Even with these good middle Bakken results, it is difficult to know if Marathon's acreage will be as productive. But, Brigham has pad drilling results in the northern part of its Williams acreage that are very good. It also has started testing the Rough Rider with its 5.5 well density pilot unit.

Marathon has 126000 net acres in the Anadarko Woodford. This play is often overlooked, but might be Marathon's best asset. It is broken down into three separate windows or areas:

  1. Oil

  2. Condensate

  3. Dry Gas

Most of Marathon's acreage is in the oil and condensate areas. Of its completed wells in the Anadarko, here are five results:

  1. Gordon: IP rate of 4300 Mcfd and 125 Bcpd

  2. Caroline: IP rate of 3200 Mcfd and 2 Bcpd

  3. Kennedy: IP rate of 2300 Mcfd and 108 Bcpd

  4. Annie May: IP rate of 5600 Mcfd and 28 Bcpd

  5. MRO Shi Randall: IP rate of 9300 Mcfd and 136 Bcpd

Marathon projects EURs of 350 to 1000 Mboe. Thirty day IP rates project as 400 to 900 Boe/d. Total well costs will average $8 million. Marathon has five rigs running in the Anadarko Woodford and expects to increase to eight by year end. In 2011, exit production is estimated to be 5000 Boe/d.

Marathon has acreage in the DJ Basin of the Niobrara. This area is well known since the transaction between Chesapeake (NYSE:CHK) and Samson (NYSEMKT:SSN). This transaction paid approximately $3150/acre to Samson. Shortly after Marathon paid approximately $5000/acre. For more information on deals in the Niobrara, please read Samson Oil: Competitors Paying Top Dollar for Presence in the D-J Basin. Marathon expects 30-day IP rates between 200 and 300 Boe/d. These locations will have EURs of 250 to 300 Mboe. Well costs are very low at $4.3 million. Marathon is taking this play slow. It has two rigs in the play. Some 8 to 12 wells will be drilled here in 2011. I do not think we will see much of a ramp in the D-J Basin development. With prime acreage in three big U.S. land liquids plays, Marathon can take its time getting acclimated to this play.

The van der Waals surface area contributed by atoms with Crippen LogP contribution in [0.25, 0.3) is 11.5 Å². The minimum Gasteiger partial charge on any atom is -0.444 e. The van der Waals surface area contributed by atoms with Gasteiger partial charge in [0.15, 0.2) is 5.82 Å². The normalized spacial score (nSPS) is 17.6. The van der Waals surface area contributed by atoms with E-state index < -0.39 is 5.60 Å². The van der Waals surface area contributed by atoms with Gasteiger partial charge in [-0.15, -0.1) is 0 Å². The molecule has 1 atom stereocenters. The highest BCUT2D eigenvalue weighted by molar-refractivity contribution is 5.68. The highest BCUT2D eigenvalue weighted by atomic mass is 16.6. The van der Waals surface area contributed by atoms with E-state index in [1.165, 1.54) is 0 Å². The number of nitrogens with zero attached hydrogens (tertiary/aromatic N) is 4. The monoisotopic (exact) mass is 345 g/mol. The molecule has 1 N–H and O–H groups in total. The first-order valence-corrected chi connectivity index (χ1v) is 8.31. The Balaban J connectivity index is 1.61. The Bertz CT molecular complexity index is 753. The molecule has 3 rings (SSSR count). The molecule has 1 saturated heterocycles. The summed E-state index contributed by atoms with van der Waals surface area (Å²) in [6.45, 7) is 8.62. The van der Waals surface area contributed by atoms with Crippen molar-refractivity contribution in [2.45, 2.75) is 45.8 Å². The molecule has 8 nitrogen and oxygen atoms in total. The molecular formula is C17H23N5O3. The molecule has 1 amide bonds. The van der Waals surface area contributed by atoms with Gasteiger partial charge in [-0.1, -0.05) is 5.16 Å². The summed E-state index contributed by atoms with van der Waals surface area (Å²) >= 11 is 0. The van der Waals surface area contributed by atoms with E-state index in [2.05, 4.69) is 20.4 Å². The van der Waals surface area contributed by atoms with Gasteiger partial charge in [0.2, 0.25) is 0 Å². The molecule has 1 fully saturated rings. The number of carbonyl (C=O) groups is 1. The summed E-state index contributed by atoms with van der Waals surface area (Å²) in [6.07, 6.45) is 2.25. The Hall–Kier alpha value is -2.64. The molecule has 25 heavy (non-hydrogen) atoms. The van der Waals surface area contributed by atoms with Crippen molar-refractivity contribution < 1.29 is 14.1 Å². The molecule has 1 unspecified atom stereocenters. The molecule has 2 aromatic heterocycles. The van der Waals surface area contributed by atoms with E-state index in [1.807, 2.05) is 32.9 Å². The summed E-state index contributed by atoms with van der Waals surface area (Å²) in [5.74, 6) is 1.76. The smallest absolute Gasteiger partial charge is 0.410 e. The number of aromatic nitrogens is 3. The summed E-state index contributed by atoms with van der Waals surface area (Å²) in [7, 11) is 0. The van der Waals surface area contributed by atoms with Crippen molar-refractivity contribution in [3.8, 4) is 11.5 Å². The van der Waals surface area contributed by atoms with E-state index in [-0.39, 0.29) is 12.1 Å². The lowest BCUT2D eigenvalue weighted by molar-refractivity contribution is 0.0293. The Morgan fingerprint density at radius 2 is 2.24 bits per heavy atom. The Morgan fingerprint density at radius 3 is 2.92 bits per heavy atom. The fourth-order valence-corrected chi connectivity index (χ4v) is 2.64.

In summary, Marathon seems to have significant upside. This depends on oil prices, but it has the ability to increase production quickly over the next few years. I have one concern, as it seems Marathon has lagged in initial production numbers when compared to its competitors. It has been a little slower in the increase of frac stages and lateral lengths. Because of this, numbers have not been as good with respect to aggressive oil producers. This said, I am sure Marathon will continue to see large improvements in IP rates and EURs in its acreages. Marathon also has conservative estimates for well spacing:

  • Eagle Ford 160 to 80 acre spacing

  • Williston Basin 420 to 640 acre spacing

  • Anadarko Woodford 160 acre spacing

  • Niobrara 160 acre spacing

It would not be surprising if Marathon could see 20 to 40 acre spacing in the Eagle Ford and Anadarko Woodford. Many Bakken operators believe eight wells per 1280 acres is possible. This would decrease estimated well spacing to 160. Look for Marathon to continue purchasing acreages in these four plays and would not be surprised if it gambles on some of the other areas in the United States.

Disclosure: I am long BEXP, KOG.

Disclaimer: This is part three of a series of articles on large oil and gas names with large exposure to United States land liquids plays. It is not a buy recommendation.